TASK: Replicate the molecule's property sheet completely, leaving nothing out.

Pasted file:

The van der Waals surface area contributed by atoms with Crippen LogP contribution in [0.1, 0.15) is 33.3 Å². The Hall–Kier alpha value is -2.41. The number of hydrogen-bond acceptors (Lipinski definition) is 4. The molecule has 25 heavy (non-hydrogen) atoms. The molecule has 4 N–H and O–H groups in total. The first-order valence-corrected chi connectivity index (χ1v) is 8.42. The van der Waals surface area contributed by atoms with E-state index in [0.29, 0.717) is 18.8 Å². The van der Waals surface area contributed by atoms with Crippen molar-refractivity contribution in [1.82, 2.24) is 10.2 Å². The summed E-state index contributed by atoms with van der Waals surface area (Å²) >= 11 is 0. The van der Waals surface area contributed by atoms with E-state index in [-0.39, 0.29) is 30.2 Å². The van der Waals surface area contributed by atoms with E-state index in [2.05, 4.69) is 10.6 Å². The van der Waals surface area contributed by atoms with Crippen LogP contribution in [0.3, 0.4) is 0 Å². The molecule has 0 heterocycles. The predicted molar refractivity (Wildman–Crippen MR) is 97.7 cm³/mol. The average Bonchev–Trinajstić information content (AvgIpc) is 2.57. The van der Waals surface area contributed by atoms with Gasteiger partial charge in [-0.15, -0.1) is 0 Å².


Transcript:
The van der Waals surface area contributed by atoms with Crippen LogP contribution in [0.1, 0.15) is 33.3 Å². The Hall–Kier alpha value is -2.41. The number of hydrogen-bond acceptors (Lipinski definition) is 4. The molecule has 25 heavy (non-hydrogen) atoms. The molecule has 4 N–H and O–H groups in total. The first-order valence-corrected chi connectivity index (χ1v) is 8.42. The van der Waals surface area contributed by atoms with E-state index in [0.29, 0.717) is 18.8 Å². The van der Waals surface area contributed by atoms with Crippen molar-refractivity contribution in [1.82, 2.24) is 10.2 Å². The summed E-state index contributed by atoms with van der Waals surface area (Å²) >= 11 is 0. The van der Waals surface area contributed by atoms with E-state index in [-0.39, 0.29) is 30.2 Å². The van der Waals surface area contributed by atoms with E-state index in [2.05, 4.69) is 10.6 Å². The van der Waals surface area contributed by atoms with Crippen LogP contribution in [0.3, 0.4) is 0 Å². The molecule has 0 heterocycles. The predicted molar refractivity (Wildman–Crippen MR) is 97.7 cm³/mol. The average Bonchev–Trinajstić information content (AvgIpc) is 2.57. The van der Waals surface area contributed by atoms with Gasteiger partial charge in [-0.15, -0.1) is 0 Å².